"Criminal Macabre Omnibus: Volume 2" Graphic Novel Review
Written by James Ferguson
Published by Dark Horse Comics
Written by Steve Niles
Illustrated by Casey Jones, Kyle Hotz, and Nick Stakal
1995, 370 Pages
Graphic Novel Released on December 21st, 2011
Cal McDonald is quickly becoming my favorite supernatural detective. He's not the cleanest or the smartest or even the best at what he does, but he's the one that will take the least shit from werewolves, vampires, golems, and ghouls. Whatever they are, he'll punch, kick, or shoot them in the face without hesitation because that's the way he does things. Of course, he does this when he's either drunk or high on pain pills, so that might have something to do with it. Dark Horse has collected another batch of Cal's adventures in Criminal Macabre. This omnibus has a total of seven stories, mostly focused on the aftermath of Lieutenant Brueger's death. She was an ally of Cal's on the LAPD that lost her life after getting involved in his cases. Cal's taken it pretty hard and Brueger's husband aims to make him pay.
While I love Cal's attitude about his lot in life, this collection has him as a major Debbie Downer. He's either three sheets to the wind or popping pills like crazy to keep himself sedated. That's how he's dealing with this death on his conscience. It gets old fast.
What really shines through with this collection is Cal's ghoul sidekick Mo'Lock. He had a few creepy cameos in the first omnibus, but he's been promoted to feature player this time around, accompanying Cal on just about all of his cases. He's the straight man to Cal's funny man and the closest thing to a voice of reason in the series. Mo'Lock is incredibly loyal to the private detective. It's a bond that I don't fully understand, but I can respect. I think Mo'Lock sees something in this man that he clearly doesn't see in himself. Cal is capable of great things and some of the more peaceful beings in the supernatural community, such as the ghouls, flock to him for protection. They know they're safe here.
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The stories collected here range in quality, but they're all pretty good. The opening comic, Hairball, has Cal going undercover to investigate some creepy roommates. It turns out they're werewolves and he has to beat the crap out of them. Seriously, that's how he handles anything that he comes up against. Silver bullets aren't necessary when you can knock the piss out of it. Plus, if you fill a werewolf with enough bullets, something tells me it doesn't matter what they're made of. Casey Jones provided the art for Hairball. It looks a little too bright and shiny for my tastes. Cal's world is a dark one. He seems like too much of a macho tough guy throughout the story, which isn't how I see the character. The werewolves look great though.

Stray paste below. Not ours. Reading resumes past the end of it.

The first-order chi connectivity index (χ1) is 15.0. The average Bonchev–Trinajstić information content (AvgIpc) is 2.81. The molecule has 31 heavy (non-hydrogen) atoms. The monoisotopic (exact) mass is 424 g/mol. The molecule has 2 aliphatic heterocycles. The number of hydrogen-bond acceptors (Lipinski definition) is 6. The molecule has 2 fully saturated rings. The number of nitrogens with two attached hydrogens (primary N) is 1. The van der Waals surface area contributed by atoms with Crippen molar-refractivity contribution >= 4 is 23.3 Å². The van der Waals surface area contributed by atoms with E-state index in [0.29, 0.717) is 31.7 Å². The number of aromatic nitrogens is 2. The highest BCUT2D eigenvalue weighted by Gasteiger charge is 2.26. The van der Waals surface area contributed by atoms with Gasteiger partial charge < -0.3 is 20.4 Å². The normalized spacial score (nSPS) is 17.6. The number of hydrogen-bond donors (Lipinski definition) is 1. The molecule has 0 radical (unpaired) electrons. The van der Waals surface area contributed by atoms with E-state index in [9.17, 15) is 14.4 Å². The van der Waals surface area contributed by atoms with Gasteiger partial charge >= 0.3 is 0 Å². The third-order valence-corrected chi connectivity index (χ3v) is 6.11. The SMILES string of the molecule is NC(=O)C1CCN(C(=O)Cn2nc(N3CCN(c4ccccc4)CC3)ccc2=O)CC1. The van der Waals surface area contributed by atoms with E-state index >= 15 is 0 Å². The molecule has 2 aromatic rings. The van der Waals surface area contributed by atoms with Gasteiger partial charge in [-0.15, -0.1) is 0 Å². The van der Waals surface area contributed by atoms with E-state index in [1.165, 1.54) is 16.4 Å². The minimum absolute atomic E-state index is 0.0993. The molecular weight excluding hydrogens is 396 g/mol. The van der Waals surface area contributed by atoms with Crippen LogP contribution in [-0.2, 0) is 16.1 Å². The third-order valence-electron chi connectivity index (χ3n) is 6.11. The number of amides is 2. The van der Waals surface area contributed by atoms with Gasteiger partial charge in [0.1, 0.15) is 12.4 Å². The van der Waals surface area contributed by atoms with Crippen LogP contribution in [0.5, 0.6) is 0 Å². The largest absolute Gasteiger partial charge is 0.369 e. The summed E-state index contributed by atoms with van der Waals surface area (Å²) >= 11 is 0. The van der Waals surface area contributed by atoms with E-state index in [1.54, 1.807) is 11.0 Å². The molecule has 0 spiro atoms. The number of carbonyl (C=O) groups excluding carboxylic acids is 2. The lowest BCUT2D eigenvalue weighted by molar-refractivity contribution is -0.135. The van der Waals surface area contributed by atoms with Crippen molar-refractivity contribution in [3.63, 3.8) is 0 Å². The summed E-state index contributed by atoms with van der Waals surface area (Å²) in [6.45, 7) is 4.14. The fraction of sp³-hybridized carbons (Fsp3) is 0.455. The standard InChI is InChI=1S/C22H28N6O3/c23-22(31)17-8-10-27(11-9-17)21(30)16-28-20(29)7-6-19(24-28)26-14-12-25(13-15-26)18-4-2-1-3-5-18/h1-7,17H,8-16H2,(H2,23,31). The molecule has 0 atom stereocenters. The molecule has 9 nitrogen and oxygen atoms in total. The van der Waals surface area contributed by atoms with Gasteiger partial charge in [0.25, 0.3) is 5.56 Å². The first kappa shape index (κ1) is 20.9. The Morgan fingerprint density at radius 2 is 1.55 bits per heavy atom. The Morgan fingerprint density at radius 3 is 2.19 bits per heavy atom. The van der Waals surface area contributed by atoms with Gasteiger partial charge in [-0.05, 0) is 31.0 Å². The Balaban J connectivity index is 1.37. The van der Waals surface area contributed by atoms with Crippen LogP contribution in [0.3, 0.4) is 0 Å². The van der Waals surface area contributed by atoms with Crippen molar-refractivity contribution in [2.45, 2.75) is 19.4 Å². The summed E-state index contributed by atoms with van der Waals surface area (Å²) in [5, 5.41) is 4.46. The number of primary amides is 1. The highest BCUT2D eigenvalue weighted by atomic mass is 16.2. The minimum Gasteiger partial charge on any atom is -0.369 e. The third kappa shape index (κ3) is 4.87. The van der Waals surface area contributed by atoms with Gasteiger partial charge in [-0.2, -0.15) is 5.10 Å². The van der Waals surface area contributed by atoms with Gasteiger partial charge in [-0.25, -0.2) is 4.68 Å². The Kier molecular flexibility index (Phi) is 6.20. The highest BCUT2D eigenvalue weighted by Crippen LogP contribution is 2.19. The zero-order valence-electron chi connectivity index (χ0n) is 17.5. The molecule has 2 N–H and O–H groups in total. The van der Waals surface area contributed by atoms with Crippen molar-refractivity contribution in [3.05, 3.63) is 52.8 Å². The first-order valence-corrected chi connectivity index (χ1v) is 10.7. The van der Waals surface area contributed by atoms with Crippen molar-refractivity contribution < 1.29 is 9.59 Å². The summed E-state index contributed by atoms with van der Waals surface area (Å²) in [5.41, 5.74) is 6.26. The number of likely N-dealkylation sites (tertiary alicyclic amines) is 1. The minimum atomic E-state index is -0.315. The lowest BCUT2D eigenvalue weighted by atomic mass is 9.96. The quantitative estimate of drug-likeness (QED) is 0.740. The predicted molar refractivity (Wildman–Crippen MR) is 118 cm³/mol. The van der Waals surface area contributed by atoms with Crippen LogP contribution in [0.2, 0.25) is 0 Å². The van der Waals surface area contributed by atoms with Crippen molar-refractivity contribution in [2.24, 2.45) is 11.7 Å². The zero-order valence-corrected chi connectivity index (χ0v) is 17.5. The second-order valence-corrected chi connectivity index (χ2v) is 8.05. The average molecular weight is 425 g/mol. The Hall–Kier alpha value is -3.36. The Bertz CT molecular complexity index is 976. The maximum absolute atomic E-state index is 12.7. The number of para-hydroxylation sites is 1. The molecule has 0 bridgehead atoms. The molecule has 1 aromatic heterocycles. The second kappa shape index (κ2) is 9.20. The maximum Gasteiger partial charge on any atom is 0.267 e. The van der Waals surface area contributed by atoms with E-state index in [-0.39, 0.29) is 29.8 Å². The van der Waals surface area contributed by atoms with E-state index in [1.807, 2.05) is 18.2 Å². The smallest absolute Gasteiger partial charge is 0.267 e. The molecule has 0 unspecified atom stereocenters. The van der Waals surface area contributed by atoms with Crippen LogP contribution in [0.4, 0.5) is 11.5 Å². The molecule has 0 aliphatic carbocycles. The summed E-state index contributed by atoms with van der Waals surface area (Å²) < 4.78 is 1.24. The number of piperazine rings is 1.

The other comic that really stood out for me was the final tale, Cell Block 666. Cal's troubles catch up with him and he's tossed in jail for the alleged murder of Lieutenant Brueger and a bunch of other trumped up charges. It's here that he stumbles onto a weird conspiracy involving the warden, a few guards, and the man that put him away. In addition to this, Mo'Lock gets some time in the sun as he hunts down the ghoul that betrayed Cal and helped get him arrested. He really lets loose when it comes to Cal's safety, becoming a pretty dangerous guy. What nailed Cell Block 666 was the art from Nick Stakal. His work evolved as the book went on. At first, when Cal is up to his usual tricks, everything is clean and ordered. Then, as Cal's world gets more and more bleak, the pencils start to get shakier. The panels themselves begin to sway and lose their shapes. There are a lot more rough edges. In a way, it's a rebirth of Cal as he finally comes to terms with Brueger's death.
Criminal Macabre is a fun supernatural detective comic. Cal McDonald is perhaps the farthest thing from an upstanding citizen, but he's the kind of guy you'd want on your side should you encounter a werewolf or a horde of zombies. His methods are crude but effective. He's like a drugged out version of the private eyes in old film noir stories. He won't waste his time searching for the Maltese Falcon, but if that thing came to life, he'd shoot it in the face.